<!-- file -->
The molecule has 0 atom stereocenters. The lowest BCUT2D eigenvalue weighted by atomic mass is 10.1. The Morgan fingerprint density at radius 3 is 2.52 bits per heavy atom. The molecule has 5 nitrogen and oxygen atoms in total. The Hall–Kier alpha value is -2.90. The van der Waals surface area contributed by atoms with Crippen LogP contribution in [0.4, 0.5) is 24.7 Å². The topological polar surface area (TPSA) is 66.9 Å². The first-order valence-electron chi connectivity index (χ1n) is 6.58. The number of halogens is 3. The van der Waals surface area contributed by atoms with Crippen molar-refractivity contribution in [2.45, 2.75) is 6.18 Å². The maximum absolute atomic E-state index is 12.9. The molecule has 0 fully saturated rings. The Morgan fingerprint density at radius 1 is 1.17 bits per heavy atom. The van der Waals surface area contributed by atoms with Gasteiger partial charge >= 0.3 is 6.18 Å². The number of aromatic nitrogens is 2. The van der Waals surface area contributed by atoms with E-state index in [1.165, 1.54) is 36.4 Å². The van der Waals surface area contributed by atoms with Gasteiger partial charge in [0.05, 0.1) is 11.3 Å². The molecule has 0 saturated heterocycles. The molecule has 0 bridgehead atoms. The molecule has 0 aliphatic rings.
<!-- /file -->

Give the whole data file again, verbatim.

The molecule has 0 atom stereocenters. The lowest BCUT2D eigenvalue weighted by atomic mass is 10.1. The Morgan fingerprint density at radius 3 is 2.52 bits per heavy atom. The molecule has 5 nitrogen and oxygen atoms in total. The Hall–Kier alpha value is -2.90. The van der Waals surface area contributed by atoms with Crippen LogP contribution in [0.4, 0.5) is 24.7 Å². The topological polar surface area (TPSA) is 66.9 Å². The first-order valence-electron chi connectivity index (χ1n) is 6.58. The number of halogens is 3. The van der Waals surface area contributed by atoms with Crippen molar-refractivity contribution in [2.45, 2.75) is 6.18 Å². The maximum absolute atomic E-state index is 12.9. The molecule has 0 fully saturated rings. The Morgan fingerprint density at radius 1 is 1.17 bits per heavy atom. The van der Waals surface area contributed by atoms with Gasteiger partial charge >= 0.3 is 6.18 Å². The number of aromatic nitrogens is 2. The van der Waals surface area contributed by atoms with E-state index in [1.165, 1.54) is 36.4 Å². The van der Waals surface area contributed by atoms with Gasteiger partial charge in [0.05, 0.1) is 11.3 Å². The molecule has 0 saturated heterocycles. The molecule has 0 bridgehead atoms. The molecule has 0 aliphatic rings.